We must seize the initiative to welcome our new members

Adam McNicholas

MemberBy Adam McNicholas / @adammcnicholas

If I had a pound for every time I had heard a Labour Party member speak of the ‘50,000 new members who have joined the party since May’, I could be spending Easter in the Bahamas. If I had a pound for every time I had heard of specific actions taken to welcome new members, I might be thinking more about treating myself to a cream egg. My point is that we as Labour Party members and activists are not doing enough to welcome new members and facilitate them in finding their place in the party.

I write this, not as a stab at the party centrally or as a gibe at the leadership, but as a call to action from fellow activists, as a matter of urgency. We are in a phase of renewal, which will take time. But for those new members who have joined since May 2010, we must ask ourselves as individual party members what we are doing to support and retain members, particularly young members, locally.

For many new members, their first experience of the party is their local branch meeting – the quality of which varies significantly from place to place. These meetings can often, although not always, focus too much on process and dated procedure. We need to show new members what we are about – ideas, innovation and, crucially, action. As those who joined last May approach their annual membership renewal, we must take on the task of asking what it is we are doing to retain those people and support them in finding their place in Labour.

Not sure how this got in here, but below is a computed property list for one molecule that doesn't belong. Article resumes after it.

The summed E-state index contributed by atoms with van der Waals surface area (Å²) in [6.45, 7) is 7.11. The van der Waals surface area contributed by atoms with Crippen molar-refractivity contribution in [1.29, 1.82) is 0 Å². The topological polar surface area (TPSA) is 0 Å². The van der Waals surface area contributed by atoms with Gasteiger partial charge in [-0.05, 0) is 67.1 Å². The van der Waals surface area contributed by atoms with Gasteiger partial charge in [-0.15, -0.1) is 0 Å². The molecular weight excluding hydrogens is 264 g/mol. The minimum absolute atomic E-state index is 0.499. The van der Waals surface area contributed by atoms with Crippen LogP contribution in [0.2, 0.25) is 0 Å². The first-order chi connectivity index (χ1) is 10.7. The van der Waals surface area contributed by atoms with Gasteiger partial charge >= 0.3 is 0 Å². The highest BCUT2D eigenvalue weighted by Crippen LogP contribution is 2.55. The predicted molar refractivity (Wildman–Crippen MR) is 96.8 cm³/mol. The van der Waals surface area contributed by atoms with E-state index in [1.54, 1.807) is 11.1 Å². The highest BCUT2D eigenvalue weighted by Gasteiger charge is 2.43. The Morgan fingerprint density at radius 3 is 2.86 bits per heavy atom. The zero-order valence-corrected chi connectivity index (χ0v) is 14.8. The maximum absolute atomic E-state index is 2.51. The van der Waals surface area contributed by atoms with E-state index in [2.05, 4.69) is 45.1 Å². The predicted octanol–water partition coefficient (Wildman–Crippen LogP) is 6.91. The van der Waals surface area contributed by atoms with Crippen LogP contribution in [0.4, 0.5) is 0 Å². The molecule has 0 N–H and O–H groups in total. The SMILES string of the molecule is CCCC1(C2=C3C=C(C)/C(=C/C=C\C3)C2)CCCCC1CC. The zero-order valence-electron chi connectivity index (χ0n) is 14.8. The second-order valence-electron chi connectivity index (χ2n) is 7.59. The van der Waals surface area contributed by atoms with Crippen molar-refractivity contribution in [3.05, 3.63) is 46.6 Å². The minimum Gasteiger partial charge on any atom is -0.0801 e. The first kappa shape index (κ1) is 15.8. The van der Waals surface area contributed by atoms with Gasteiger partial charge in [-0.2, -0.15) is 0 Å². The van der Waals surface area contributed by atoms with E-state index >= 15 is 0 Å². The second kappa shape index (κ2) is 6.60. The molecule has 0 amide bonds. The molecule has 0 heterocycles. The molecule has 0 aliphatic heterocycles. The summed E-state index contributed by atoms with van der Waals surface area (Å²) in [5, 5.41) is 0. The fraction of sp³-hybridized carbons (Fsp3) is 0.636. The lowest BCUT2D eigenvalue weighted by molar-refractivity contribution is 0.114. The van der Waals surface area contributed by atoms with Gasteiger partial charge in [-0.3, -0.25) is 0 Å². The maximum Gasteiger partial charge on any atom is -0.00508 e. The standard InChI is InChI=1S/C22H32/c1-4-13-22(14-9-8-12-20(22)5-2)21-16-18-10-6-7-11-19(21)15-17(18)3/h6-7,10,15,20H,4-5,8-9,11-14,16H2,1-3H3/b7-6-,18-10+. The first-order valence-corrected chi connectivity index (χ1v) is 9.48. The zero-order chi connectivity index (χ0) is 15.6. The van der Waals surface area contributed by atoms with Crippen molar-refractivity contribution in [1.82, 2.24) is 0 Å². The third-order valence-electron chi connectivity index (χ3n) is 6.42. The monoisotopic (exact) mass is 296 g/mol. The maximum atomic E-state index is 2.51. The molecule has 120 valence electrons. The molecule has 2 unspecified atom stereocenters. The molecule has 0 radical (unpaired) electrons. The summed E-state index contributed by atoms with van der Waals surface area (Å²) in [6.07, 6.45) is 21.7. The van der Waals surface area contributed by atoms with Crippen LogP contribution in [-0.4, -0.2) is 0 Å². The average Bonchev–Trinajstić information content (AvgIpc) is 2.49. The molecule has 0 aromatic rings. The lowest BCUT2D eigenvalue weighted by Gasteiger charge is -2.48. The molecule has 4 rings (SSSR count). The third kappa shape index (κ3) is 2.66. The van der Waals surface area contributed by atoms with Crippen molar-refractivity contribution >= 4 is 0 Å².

London Young Labour is hosting a series of events to play its role in addressing this precise issue. The events will be facilitated by Labour activists, councillors and MPs and will provide the opportunity for new members to learn about opportunities for their role in Labour’s revival. Too often red tape and process prevent us from taking the initiative and putting ideas into action.

It is as clear as day that there is appetite from the body of new young members joining Labour. That young members, long standing and new, came from all over the United Kingdom to the Youth Conference in Glasgow last month was a demonstration of young members’ appetite for action.

We obviously take encouragement that 200 young members gathered in Glasgow, but more is to be done to widen and strengthen the role of newcomers and those who are yet to find their place in the party.

Whilst there is a clear appetite for reforming the youth wing of the party, Young Labour, we must not allow reform efforts and discussions to take the focus away from the importance of building proactive, innovative and action orientated youth campaigns in our communities. We welcome Ed Miliband’s commitment to the creation of a full time youth officer and the NEC’s decision to endorse this. However, we too must resist the temptation to see this development as something greater than it is. Our strength lies with our volunteers and activists. It is right that the party is taking steps to train and develop new members (through the Labour Party Training Academy and Project Game Plan). Yet centrally driven efforts alone will not penetrate through to our body of new members.

We must seize the initiative now if we are to capitalise on the encouraging growth in membership.

Adam is the Campaigns and Membership Officer for London Young Labour.

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